Sunday, April 27, 2008

Sunday Ramblings

I went to Mass and sang with the other guys as usual: Vidi aquam, the Sunday Propers, Mass I, Credo I, and some psalm-verses with the Communion; for hymns before and after, we had "Now thank we all our God" and - a new favourite of mine, having only learned it this year - "Through the Red Sea brought at last" (tr. Ronald Knox):

Through the Red Sea brought at last, alleluia!
Egypt's chains behind we cast, alleluia!
Deep and wide
Flows the tide
Severing us from bondage past, alleluia!

Like the cloud that overhead, alleluia!
Through the billows Israel led, alleluia!
By his tomb
Christ makes room,
Souls restoring from the dead, alleluia!

In that cloud and in that sea, alleluia!
Buried and baptised were we, alleluia!
Earthly night
Brought us light
Shall be ours eternally, alleluia!

Then, deceitful world, adieu, alleluia!
Egypt’s land in distant view, alleluia!
Christ our love,
Draws above,
Dead with him, and risen anew, alleluia!

After Mass, outside with the milling congregants, a startling sight - Fr Rowe cradling a pet ferret! One of the young ladies had brought the family pets in for "show and tell"... They look kinda cute, but the teeth and their sinuous movement were a teeny bit offputting.

In the afternoon, I finally got around to driving out to John Forrest National Park, astride the escarpment on the edge of the city, and going for my favourite walk along the old railway tracks up past the falls. But behold! In the months since I'd last been up there, a bushfire had gone through part of the terrain, leaving the undergrowth burnt bare, tho' the blackboys [grasstrees] and gumtrees have put forth new leaves from their charred trunks. And furthermore, despite a record rainfall this April - 145 mm [Update: 153.6mm] - the creek through the valley was at best a few disconnected pools, and all the side streams and pools I remember were dry; and as for the waterfall, it was gone, and I walked over its stones. It was still a good walk, just beautiful out in the bush, in a landscape so old, a walk only about 50 minutes each way, and I even saw some kangaroos, plus enjoyed an icecream at the kiosk. Note to self: Must go to the pub there for a meal and beer sometime...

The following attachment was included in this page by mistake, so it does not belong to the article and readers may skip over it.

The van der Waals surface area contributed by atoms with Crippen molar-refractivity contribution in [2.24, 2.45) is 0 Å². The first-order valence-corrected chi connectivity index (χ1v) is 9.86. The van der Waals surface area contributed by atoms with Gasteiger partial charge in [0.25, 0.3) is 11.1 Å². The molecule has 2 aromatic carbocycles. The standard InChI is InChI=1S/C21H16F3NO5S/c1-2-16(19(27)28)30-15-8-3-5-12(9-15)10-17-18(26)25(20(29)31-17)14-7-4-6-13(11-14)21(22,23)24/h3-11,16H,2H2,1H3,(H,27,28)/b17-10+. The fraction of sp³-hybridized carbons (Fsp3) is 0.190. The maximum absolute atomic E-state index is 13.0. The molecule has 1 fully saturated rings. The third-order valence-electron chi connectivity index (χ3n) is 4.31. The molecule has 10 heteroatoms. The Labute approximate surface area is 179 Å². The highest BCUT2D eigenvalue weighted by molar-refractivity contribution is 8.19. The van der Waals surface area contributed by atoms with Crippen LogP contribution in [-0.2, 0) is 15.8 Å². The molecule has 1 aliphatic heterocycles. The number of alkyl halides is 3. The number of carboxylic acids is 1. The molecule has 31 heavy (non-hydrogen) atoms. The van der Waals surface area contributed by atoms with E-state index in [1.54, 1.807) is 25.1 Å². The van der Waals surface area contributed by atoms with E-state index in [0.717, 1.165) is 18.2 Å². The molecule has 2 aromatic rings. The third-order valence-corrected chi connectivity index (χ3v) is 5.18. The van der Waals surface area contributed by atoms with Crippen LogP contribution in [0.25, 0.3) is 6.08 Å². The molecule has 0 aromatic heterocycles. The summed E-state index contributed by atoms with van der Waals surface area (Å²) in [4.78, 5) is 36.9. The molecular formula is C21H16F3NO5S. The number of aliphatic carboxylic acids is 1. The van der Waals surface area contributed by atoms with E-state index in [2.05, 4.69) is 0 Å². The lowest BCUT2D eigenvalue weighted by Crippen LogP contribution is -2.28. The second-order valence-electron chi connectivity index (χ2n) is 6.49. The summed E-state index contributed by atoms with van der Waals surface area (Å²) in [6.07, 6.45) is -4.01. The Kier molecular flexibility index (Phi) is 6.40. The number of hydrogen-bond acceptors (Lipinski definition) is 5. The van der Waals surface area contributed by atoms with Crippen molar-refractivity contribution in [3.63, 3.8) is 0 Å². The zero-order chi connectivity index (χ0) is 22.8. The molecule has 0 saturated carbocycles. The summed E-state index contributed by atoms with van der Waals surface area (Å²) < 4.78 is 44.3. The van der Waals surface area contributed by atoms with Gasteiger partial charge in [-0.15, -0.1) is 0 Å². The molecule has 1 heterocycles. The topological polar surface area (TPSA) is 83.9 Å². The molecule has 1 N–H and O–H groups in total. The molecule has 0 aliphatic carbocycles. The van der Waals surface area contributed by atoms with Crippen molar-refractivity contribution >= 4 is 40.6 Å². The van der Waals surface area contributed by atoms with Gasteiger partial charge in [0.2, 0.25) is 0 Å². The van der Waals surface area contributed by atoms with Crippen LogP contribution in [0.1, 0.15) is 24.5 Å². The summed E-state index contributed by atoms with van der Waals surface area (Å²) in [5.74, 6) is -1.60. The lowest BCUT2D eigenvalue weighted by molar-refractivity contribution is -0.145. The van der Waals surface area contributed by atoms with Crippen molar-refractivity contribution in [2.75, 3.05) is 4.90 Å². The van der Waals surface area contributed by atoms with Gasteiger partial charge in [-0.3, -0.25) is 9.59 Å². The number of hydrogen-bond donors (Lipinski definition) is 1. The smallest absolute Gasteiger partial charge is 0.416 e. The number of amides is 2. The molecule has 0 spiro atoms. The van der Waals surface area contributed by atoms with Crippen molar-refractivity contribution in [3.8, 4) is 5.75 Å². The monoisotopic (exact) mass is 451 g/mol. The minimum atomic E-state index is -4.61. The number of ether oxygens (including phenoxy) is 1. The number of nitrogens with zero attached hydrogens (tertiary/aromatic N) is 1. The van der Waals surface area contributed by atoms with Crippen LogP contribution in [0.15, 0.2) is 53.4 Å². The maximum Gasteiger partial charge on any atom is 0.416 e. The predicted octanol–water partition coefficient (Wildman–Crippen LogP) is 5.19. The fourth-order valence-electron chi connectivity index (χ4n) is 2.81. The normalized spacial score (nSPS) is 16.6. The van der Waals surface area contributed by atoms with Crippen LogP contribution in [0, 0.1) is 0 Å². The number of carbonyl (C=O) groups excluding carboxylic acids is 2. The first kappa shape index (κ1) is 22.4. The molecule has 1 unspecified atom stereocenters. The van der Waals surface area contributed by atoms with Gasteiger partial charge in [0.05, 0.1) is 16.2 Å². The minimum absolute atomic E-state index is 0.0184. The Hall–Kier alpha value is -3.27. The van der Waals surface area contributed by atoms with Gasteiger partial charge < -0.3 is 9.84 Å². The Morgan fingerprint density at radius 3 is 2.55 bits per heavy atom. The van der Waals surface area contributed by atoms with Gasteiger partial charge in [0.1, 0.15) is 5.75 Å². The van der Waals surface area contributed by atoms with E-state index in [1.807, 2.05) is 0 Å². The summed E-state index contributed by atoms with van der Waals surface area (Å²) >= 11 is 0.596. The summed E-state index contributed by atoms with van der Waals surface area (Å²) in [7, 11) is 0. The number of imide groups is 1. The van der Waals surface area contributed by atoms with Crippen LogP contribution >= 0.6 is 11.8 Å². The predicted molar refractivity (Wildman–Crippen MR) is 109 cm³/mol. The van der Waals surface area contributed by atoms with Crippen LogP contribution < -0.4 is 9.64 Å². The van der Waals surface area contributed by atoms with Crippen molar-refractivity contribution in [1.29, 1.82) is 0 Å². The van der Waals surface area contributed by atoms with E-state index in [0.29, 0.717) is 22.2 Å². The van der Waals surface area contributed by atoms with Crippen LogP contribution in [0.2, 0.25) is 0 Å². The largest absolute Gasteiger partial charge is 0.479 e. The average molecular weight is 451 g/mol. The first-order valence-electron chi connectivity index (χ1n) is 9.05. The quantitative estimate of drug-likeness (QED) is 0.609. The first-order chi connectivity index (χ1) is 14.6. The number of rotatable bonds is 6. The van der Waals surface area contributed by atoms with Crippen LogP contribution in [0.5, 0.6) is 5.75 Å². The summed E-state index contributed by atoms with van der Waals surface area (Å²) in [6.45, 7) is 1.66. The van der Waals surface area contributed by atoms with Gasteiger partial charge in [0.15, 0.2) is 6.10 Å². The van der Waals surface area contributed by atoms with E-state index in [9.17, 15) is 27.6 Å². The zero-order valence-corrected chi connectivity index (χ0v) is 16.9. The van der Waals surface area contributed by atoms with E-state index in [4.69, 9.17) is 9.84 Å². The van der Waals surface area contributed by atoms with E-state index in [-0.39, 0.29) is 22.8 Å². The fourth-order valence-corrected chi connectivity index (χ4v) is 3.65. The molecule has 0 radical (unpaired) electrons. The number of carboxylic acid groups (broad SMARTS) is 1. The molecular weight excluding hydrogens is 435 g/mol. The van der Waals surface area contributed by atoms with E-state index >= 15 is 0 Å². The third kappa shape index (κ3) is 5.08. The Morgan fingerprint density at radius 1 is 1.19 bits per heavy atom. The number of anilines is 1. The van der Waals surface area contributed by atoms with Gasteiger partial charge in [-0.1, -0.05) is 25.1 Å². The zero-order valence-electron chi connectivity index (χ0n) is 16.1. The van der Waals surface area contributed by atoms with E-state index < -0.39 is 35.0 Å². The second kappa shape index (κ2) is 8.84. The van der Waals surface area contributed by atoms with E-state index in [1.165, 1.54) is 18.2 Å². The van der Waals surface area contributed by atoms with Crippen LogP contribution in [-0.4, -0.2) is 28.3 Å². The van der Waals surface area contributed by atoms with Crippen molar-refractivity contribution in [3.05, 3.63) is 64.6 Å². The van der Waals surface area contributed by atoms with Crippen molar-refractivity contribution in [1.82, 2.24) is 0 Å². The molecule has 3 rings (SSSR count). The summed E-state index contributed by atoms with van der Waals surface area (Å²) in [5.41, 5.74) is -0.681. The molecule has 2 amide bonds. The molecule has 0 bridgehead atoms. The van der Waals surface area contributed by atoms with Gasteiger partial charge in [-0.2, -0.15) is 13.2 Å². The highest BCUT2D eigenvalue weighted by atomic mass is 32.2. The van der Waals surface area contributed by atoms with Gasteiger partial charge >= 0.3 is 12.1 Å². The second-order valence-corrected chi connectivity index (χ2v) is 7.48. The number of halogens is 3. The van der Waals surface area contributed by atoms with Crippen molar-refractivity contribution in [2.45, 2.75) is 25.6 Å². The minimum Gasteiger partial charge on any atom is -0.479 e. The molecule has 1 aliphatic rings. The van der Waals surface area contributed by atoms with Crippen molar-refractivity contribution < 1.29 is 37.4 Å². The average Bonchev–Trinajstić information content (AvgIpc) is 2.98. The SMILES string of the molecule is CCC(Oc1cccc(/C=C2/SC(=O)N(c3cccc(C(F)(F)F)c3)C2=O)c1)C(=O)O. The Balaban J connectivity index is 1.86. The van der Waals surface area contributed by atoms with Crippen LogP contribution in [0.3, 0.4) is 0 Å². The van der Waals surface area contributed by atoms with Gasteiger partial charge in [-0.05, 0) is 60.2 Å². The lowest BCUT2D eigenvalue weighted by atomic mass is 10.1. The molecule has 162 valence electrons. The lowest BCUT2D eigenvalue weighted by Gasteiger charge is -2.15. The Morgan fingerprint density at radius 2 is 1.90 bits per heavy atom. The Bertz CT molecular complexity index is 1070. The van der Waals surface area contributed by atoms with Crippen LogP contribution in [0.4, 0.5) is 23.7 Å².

On the way home, I heard that poignant ballad "And the band played Waltzing Matilda" (Eric Bogle, 1972) on the car radio, and must include it as the just rejoinder to any inane glorification of the terror and horror of war, that scourge that may need be borne, but ought never be asked for:

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